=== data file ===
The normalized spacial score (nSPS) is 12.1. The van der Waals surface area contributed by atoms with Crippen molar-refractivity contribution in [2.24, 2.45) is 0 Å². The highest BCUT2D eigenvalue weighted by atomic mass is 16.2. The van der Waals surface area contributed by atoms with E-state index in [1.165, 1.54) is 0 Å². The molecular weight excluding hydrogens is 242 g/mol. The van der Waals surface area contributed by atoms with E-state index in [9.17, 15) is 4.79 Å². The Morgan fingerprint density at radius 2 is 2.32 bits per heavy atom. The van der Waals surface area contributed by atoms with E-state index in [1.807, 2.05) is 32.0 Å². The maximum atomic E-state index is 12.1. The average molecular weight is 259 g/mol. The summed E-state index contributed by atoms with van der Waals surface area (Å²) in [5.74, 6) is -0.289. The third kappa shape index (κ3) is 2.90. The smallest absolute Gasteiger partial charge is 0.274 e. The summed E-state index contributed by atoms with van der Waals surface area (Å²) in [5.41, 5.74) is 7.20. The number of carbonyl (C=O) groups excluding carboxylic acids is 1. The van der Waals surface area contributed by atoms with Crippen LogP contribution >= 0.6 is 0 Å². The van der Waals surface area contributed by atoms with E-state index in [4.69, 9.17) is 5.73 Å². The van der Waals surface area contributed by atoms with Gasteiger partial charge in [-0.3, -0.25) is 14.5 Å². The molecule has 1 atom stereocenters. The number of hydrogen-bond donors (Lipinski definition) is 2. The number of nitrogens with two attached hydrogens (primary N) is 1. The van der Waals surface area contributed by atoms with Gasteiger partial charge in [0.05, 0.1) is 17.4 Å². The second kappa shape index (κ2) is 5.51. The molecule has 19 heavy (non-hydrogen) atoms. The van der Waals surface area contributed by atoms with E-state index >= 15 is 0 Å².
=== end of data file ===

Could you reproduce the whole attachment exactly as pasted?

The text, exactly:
The normalized spacial score (nSPS) is 12.1. The van der Waals surface area contributed by atoms with Crippen molar-refractivity contribution in [2.24, 2.45) is 0 Å². The highest BCUT2D eigenvalue weighted by atomic mass is 16.2. The van der Waals surface area contributed by atoms with E-state index in [1.165, 1.54) is 0 Å². The molecular weight excluding hydrogens is 242 g/mol. The van der Waals surface area contributed by atoms with E-state index in [9.17, 15) is 4.79 Å². The Morgan fingerprint density at radius 2 is 2.32 bits per heavy atom. The van der Waals surface area contributed by atoms with E-state index in [1.807, 2.05) is 32.0 Å². The maximum atomic E-state index is 12.1. The average molecular weight is 259 g/mol. The summed E-state index contributed by atoms with van der Waals surface area (Å²) in [5.74, 6) is -0.289. The third kappa shape index (κ3) is 2.90. The smallest absolute Gasteiger partial charge is 0.274 e. The summed E-state index contributed by atoms with van der Waals surface area (Å²) in [5.41, 5.74) is 7.20. The number of carbonyl (C=O) groups excluding carboxylic acids is 1. The van der Waals surface area contributed by atoms with Crippen LogP contribution >= 0.6 is 0 Å². The van der Waals surface area contributed by atoms with E-state index in [4.69, 9.17) is 5.73 Å². The van der Waals surface area contributed by atoms with Gasteiger partial charge in [-0.3, -0.25) is 14.5 Å². The molecule has 1 atom stereocenters. The number of hydrogen-bond donors (Lipinski definition) is 2. The number of nitrogens with two attached hydrogens (primary N) is 1. The van der Waals surface area contributed by atoms with Gasteiger partial charge in [0.05, 0.1) is 17.4 Å². The second kappa shape index (κ2) is 5.51. The molecule has 19 heavy (non-hydrogen) atoms. The van der Waals surface area contributed by atoms with E-state index >= 15 is 0 Å².